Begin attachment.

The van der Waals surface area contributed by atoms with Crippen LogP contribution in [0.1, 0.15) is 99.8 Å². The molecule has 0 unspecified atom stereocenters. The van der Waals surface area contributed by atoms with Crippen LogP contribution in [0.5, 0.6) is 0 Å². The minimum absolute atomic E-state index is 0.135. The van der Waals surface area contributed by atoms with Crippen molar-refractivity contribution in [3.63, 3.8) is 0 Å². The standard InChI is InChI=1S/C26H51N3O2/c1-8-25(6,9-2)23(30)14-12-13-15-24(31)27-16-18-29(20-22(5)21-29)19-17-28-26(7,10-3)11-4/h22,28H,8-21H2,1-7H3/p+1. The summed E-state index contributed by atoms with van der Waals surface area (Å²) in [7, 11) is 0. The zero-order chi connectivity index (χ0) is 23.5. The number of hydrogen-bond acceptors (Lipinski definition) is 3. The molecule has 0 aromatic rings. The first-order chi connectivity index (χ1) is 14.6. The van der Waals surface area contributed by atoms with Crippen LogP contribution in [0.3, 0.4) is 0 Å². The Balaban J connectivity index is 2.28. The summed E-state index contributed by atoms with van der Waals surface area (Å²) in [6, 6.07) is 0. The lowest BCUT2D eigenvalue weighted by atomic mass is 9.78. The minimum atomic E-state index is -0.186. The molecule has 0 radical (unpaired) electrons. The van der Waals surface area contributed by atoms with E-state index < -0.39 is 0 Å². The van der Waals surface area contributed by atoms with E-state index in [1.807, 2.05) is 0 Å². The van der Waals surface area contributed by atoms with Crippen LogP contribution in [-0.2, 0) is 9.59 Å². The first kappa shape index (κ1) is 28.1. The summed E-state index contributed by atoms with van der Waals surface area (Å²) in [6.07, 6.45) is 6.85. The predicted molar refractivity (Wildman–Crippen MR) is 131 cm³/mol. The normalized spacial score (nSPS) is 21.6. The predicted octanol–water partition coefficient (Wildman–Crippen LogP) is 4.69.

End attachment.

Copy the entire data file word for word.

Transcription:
The van der Waals surface area contributed by atoms with Crippen LogP contribution in [0.1, 0.15) is 99.8 Å². The molecule has 0 unspecified atom stereocenters. The van der Waals surface area contributed by atoms with Crippen LogP contribution in [0.5, 0.6) is 0 Å². The minimum absolute atomic E-state index is 0.135. The van der Waals surface area contributed by atoms with Crippen molar-refractivity contribution in [3.63, 3.8) is 0 Å². The standard InChI is InChI=1S/C26H51N3O2/c1-8-25(6,9-2)23(30)14-12-13-15-24(31)27-16-18-29(20-22(5)21-29)19-17-28-26(7,10-3)11-4/h22,28H,8-21H2,1-7H3/p+1. The summed E-state index contributed by atoms with van der Waals surface area (Å²) in [7, 11) is 0. The zero-order chi connectivity index (χ0) is 23.5. The number of hydrogen-bond acceptors (Lipinski definition) is 3. The molecule has 0 aromatic rings. The first-order chi connectivity index (χ1) is 14.6. The van der Waals surface area contributed by atoms with Crippen LogP contribution in [0.3, 0.4) is 0 Å². The Balaban J connectivity index is 2.28. The summed E-state index contributed by atoms with van der Waals surface area (Å²) in [6, 6.07) is 0. The lowest BCUT2D eigenvalue weighted by atomic mass is 9.78. The minimum atomic E-state index is -0.186. The molecule has 0 radical (unpaired) electrons. The van der Waals surface area contributed by atoms with E-state index < -0.39 is 0 Å². The van der Waals surface area contributed by atoms with E-state index in [1.807, 2.05) is 0 Å². The van der Waals surface area contributed by atoms with Crippen LogP contribution in [-0.2, 0) is 9.59 Å². The first kappa shape index (κ1) is 28.1. The summed E-state index contributed by atoms with van der Waals surface area (Å²) in [6.07, 6.45) is 6.85. The predicted molar refractivity (Wildman–Crippen MR) is 131 cm³/mol. The normalized spacial score (nSPS) is 21.6. The predicted octanol–water partition coefficient (Wildman–Crippen LogP) is 4.69.